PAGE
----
Zora Neale Hurston’s “The Gilded Six Bits”

On the surface, Hurston’s “The Gilded Six-Bits” seems a rather simple melodrama. The story opens with Misse May Banks bathing, waiting for her husband, Joe, to come home. He enters with his weekly ritual of throwing nine silver dollars into the kitchen. The newlywed couple play fight and flirt. After dinner, Joe tells Missie May about Slemmon, a supposedly wealthy ice cream-palor owner who had recently moved to Eatonville. That night Joe introduces his wife to Slemmon. The betrayal! Joe comes home to find his wife in bed with Slemmon. In the midst their scuffle, Joe grabs Slemmon’s gold-plated fifty cent piece. The couple become estranged for a period. One morning, after making love, Joe leaves the gold-plated fifty cent piece on the bed for Missie May. As she examines it further, she discovers that the piece is only gilded gold, having only a thin layer of gold sheeting over it. (A fake, in other words!) The story concludes with Missie May giving birth to a son, and Joe continuing his tradition of throwing money in the doorway of their home.

“The Ring of Singing Metal on Wood”

What a strange ritual Missie May and Joe shared: Joe’s throwing nine silver dollars through the doorway before coming into their home? Hurston in this story explores the economics underpinning marriage, how the roles in the couple’s marriage are defined through financial transactions.  To Joe’s tossing the money through the door, Missie May playfully responds: “Nobody’s ain’t gointer be chuckin’ money at me and Ah not doe’em nothin.” Missie May, even a mock fight they have, points to the financial exchange between husband and wife.

In staying with this flirtatious ritual, Joe must provide the nine silver dollars as almost an entry fee. In away, this exchange reinforces the home is Missie May’s domain. As she reminds, “Ah’m a real wife, not no dress and breath.” In other words, Missie May’s status as a “real wife” comes from her efficiency at household chores. What Hurston does in her account of the Bank’s marriage exposes the Gender Division of Labor, how in modern Western understanding of marriage women’s labor is confined to the domestic realm, while men work in the public sphere.

Missie May’s betrayal of Joe, her having sex with Slemmon, is a betrayal on two levels then. First, on an emotional level, Missie May commits adultery. On another level, she violates this Gender Division of Labor. “Oh, Joe, honey, he said he [Slemmon] wuz gointer gimme dat gold money and he jes’ kept on after me-,” Missie May explain that she slept with Slemmon as an financial arrangement. She would then be the one to bring money into the home, not Joe.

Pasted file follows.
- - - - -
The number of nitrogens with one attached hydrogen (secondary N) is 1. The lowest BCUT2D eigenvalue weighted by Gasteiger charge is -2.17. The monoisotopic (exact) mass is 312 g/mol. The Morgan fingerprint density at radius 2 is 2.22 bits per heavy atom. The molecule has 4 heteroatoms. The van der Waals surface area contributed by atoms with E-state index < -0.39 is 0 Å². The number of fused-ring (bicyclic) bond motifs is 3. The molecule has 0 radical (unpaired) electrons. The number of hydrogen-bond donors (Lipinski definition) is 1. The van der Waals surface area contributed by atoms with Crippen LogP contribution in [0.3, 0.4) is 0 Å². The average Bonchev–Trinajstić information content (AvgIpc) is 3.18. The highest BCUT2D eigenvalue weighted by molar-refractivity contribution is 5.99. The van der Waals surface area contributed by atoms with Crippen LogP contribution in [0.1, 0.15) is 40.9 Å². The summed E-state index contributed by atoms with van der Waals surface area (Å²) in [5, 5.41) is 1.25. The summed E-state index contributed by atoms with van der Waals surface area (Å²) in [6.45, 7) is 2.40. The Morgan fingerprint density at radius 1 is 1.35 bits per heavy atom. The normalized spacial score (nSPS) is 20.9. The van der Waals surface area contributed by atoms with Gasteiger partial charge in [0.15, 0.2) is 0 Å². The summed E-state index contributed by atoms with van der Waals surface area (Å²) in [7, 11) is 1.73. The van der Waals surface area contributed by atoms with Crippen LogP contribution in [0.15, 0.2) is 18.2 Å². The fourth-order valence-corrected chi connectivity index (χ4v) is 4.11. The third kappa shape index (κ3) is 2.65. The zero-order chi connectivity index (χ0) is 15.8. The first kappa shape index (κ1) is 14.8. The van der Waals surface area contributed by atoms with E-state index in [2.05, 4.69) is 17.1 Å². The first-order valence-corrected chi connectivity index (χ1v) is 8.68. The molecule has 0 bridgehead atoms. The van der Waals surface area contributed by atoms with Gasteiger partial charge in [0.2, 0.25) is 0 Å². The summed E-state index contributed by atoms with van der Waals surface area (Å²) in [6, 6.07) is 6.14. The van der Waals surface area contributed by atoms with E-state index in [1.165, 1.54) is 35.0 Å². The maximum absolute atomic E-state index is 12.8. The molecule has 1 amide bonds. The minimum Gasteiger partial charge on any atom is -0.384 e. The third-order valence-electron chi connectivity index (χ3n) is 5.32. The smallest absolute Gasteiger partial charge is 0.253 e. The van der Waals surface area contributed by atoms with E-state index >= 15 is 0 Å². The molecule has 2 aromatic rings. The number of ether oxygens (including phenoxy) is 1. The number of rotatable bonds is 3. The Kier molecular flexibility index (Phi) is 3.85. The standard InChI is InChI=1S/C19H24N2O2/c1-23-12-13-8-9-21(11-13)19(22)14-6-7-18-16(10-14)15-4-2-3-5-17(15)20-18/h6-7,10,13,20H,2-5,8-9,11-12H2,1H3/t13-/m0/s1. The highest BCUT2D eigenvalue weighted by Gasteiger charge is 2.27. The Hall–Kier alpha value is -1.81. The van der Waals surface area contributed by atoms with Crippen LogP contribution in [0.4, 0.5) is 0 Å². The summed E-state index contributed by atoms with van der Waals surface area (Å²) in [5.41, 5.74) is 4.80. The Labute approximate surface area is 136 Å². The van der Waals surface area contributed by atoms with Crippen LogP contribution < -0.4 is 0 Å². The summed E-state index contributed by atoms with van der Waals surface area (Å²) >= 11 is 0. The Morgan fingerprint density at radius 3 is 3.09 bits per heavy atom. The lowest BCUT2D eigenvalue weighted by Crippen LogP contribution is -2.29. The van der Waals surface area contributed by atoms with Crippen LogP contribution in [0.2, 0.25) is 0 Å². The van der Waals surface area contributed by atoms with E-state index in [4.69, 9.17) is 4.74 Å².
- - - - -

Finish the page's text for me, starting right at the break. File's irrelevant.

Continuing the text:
The ending provides a questionable restoration of Joe and Missie May’s happiness. Having given birth to a son, Joe travels to Orlando to purchase her some candies and presents, as he had done before. When he comes home, he throws 15 silver dollars across the front door. Missie May’s value has increased. I think what Hurston does so well in this story in exposing the disturbing aspect of Joe and Missie May’s flirtations in the beginning of the story. Hurston shows Joe being as much at fault for perpetuating the economic exchange within in marriage. Like Slemmon, he too engages in buying Missie May’s labor, sexual and domestic. The final scene loses its romanticized ideal and is reduced to Joe’s paying Missie May for her labor.


About Anthony Funari

Hi, thanks for taking time to stop by my blog, Renaissnace Matters. So here's a little bit about me . . . I am student, scholar, reader, writer, teacher, and general enthusiast about the European Renaissance, a.k.a the Early Modern period. In May 2010, I graduated with my doctorate in English Literature from Lehigh University, focusing my dissertation on the literary reaction to the Scientific Revolution. I currently have an article in the recent issue of Early English Studies (EES). Also, keep an eye out for my forthcoming book through Palgrave MacMillan, Francis Bacon and the 17th-Century Intellectual Discourse.
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